Electronic Thesis and Dissertation Repository

Thesis Format



Master of Science




Ashmore, Peter


The aim of this thesis is to understand the morphologic changes to a set of historically braided rivers that have been narrowed. Braided rivers from the agriculturally developed Canterbury Plains, New Zealand, were studied from a period prior to much development (mid-1900s) to the present. Narrowing of channels, decreased braiding intensity, and loss of braided planforms were determined based on aerial imagery, changing the geography of braiding along all rivers. Channel width and count were statistically correlated and show the predictability of braiding change based on narrowing. Reaches with initially wide channels require more narrowing to induce a simplification of braiding, while narrower reaches may be closer to a threshold of change and require less narrowing to transition. The implications of the results can be used in river management to create wide enough river corridors that allow the rivers to maintain their naturally braided planforms while mitigating flood risk.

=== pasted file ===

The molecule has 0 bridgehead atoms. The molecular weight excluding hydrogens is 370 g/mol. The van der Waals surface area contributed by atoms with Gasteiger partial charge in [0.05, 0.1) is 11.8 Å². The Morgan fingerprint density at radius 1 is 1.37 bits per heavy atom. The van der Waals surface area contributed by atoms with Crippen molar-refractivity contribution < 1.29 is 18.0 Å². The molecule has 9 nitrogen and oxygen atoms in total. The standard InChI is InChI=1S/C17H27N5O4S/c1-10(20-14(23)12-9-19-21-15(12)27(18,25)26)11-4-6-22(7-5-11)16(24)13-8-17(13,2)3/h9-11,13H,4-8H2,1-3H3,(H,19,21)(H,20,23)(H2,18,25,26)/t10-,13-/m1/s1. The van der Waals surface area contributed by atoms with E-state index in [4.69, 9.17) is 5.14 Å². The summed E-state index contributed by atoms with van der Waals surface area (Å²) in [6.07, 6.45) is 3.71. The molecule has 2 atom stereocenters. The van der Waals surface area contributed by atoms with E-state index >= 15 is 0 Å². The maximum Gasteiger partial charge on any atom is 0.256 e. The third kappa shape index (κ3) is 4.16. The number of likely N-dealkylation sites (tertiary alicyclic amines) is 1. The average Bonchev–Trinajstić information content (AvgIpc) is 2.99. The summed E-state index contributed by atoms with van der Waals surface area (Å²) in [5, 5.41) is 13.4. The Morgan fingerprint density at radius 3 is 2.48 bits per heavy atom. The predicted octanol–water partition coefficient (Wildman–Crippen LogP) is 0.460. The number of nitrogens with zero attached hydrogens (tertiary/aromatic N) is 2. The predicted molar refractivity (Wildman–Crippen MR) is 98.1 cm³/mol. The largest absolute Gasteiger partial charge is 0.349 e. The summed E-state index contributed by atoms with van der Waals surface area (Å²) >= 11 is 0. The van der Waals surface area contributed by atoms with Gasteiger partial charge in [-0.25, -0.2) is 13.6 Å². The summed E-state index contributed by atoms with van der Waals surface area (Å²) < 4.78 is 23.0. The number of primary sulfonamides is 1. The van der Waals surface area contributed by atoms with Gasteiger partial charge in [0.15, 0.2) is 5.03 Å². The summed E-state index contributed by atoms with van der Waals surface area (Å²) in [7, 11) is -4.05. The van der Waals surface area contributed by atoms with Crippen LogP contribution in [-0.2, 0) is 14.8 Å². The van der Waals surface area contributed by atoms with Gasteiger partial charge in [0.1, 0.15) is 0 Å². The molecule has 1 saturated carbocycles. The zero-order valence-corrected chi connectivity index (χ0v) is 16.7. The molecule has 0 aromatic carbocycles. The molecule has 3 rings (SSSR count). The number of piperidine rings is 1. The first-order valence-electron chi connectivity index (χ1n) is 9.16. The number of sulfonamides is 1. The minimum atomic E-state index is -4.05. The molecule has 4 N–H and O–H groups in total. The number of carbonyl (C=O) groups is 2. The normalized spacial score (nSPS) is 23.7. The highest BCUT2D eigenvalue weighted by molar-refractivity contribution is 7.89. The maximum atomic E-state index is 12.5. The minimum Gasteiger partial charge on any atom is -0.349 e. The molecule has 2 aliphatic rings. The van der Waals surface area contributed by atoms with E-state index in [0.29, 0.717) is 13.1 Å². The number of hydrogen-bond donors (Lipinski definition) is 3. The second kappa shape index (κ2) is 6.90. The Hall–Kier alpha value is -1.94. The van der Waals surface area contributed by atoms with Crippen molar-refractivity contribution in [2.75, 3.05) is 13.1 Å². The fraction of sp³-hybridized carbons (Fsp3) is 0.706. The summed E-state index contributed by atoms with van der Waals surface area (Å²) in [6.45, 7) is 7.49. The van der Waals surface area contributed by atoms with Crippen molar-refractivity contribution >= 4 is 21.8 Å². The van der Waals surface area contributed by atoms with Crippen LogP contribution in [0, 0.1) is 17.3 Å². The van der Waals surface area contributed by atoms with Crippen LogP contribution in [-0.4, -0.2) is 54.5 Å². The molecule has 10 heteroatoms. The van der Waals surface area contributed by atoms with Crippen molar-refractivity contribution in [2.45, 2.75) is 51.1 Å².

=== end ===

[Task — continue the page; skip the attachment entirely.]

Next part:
Summary for Lay Audience

Rivers evolve due to natural changes in the environment, and in their more recent history, they evolve due to human induced pressures. Throughout the world, rare, braided river patterns are recording a loss in areas with human-caused lateral confinement. Lateral confinement restricts the natural mobility of rivers, decreasing river stability and increasing flood risk. This thesis aims to understand the changes to nine braided rivers in the Canterbury Plains, New Zealand, that have been laterally confined. The period of study captures the rivers prior to significant development (mid-1900s) to present. All rivers of interest were recorded to have narrowed over time with increased confinement along their channels. Some sections of the rivers also changed from more complex river patterns (e.g., braided) to less complex patterns (e.g., single channel). The amount of narrowing required to induce a change in river channel pattern was explored and showed that larger channels require more narrowing to see a change in pattern type compared to channels with narrower starting widths. This is useful for future river management plans that want to confine rivers, as a minimum width before channel change can be determined. The Canterbury rivers show changes similar to other rivers around the world that have been affected by human alterations. Parts of the rivers still maintain their braided patterns and there is time to effectively and sustainably manage the rivers to restore them back to their natural functions.

Creative Commons License

Creative Commons Attribution 4.0 License
This work is licensed under a Creative Commons Attribution 4.0 License.